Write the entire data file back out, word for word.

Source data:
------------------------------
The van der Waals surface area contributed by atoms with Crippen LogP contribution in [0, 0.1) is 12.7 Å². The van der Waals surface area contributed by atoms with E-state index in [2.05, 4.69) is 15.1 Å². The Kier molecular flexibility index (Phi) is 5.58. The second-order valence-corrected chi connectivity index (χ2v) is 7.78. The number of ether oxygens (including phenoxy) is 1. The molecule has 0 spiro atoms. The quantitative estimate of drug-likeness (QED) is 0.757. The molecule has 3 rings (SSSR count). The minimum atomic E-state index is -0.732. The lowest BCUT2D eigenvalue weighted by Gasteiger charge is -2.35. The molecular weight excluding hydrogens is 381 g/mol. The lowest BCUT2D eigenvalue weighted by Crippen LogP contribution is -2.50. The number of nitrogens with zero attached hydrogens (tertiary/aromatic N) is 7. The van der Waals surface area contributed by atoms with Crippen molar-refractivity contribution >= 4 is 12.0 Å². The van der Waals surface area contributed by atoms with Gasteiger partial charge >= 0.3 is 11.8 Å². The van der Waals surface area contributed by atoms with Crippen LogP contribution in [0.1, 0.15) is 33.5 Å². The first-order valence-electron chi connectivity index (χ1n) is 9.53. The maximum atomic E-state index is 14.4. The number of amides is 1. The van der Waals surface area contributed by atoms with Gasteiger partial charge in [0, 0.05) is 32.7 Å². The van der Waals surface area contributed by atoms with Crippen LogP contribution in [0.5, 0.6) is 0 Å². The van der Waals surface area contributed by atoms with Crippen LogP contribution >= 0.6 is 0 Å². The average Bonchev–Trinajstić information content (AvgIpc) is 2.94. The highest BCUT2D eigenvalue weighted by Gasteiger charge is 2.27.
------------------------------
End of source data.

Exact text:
The van der Waals surface area contributed by atoms with Crippen LogP contribution in [0, 0.1) is 12.7 Å². The van der Waals surface area contributed by atoms with E-state index in [2.05, 4.69) is 15.1 Å². The Kier molecular flexibility index (Phi) is 5.58. The second-order valence-corrected chi connectivity index (χ2v) is 7.78. The number of ether oxygens (including phenoxy) is 1. The molecule has 0 spiro atoms. The quantitative estimate of drug-likeness (QED) is 0.757. The molecule has 3 rings (SSSR count). The minimum atomic E-state index is -0.732. The lowest BCUT2D eigenvalue weighted by Gasteiger charge is -2.35. The molecular weight excluding hydrogens is 381 g/mol. The lowest BCUT2D eigenvalue weighted by Crippen LogP contribution is -2.50. The number of nitrogens with zero attached hydrogens (tertiary/aromatic N) is 7. The van der Waals surface area contributed by atoms with Crippen molar-refractivity contribution >= 4 is 12.0 Å². The van der Waals surface area contributed by atoms with Gasteiger partial charge >= 0.3 is 11.8 Å². The van der Waals surface area contributed by atoms with Crippen LogP contribution in [0.1, 0.15) is 33.5 Å². The first-order valence-electron chi connectivity index (χ1n) is 9.53. The maximum atomic E-state index is 14.4. The number of amides is 1. The van der Waals surface area contributed by atoms with Gasteiger partial charge in [0, 0.05) is 32.7 Å². The van der Waals surface area contributed by atoms with Crippen LogP contribution in [0.5, 0.6) is 0 Å². The van der Waals surface area contributed by atoms with Crippen LogP contribution >= 0.6 is 0 Å². The average Bonchev–Trinajstić information content (AvgIpc) is 2.94. The highest BCUT2D eigenvalue weighted by Gasteiger charge is 2.27.